Gene Testing For Flavour Available To Beef Farmers

NEW ZEALAND - The days of the tough and tasteless steak will soon be an unpleasant memory. Gene markers that identify which cattle have tasty and tender meat are now available to beef breeders.
calendar icon 16 May 2007
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New Zealand-Australia joint venture Catapult Genetics last night launched a suite of gene markers that will identify marbling and tenderness, along with feed efficiency, a trait that measures how quickly animals grow.

Called GeneStar, the test for the markers was unveiled at a dinner in Palmerston North that heralds the start of Beef Expo, a three-day showcase of the top beef breeds. The menu featured a range of steaks competing in the Steak of Origin competition to find the country's tastiest steak.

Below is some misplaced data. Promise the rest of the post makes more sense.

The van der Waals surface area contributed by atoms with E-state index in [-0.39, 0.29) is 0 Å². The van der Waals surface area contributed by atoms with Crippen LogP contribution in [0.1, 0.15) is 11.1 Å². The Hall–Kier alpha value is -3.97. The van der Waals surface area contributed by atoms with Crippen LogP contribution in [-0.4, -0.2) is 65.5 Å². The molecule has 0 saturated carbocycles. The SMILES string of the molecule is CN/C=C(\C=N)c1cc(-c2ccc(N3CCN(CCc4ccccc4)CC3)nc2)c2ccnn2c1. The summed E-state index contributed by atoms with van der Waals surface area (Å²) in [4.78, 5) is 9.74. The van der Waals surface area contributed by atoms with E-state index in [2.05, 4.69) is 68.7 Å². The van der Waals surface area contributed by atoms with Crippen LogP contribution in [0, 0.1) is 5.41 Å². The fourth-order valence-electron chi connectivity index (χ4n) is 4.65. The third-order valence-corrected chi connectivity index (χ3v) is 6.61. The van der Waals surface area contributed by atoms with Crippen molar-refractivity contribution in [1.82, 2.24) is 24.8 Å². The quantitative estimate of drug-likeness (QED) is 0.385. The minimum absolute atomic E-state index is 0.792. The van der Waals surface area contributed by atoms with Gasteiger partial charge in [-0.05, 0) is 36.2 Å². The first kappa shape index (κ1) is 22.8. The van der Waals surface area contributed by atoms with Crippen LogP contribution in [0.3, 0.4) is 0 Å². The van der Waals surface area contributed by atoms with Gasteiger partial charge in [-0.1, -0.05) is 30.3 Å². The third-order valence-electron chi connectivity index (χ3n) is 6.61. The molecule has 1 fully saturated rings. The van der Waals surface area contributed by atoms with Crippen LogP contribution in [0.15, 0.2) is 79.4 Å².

Industry leaders recognised the markers' arrival as the start of a momentous leap forward for beef breeding, but farmers were wary.

"It is the start of another golden age in New Zealand agriculture," AgResearch chief executive Andy West said. The crown research institute owns Catapult Genetics with Meat and Wool New Zealand, the Australian Commonwealth Scientific and Industrial Research Organisation and Australian venture capital firm Nanyang Innovation Fund.

Such technological advances could raise productivity on beef farms by up to 300 per cent and would enable New Zealand to take advantage of trade gains from the end of European farm subsidies, growing demand from Asia and a switch in the United States from using cereals for food to fuelling cars.

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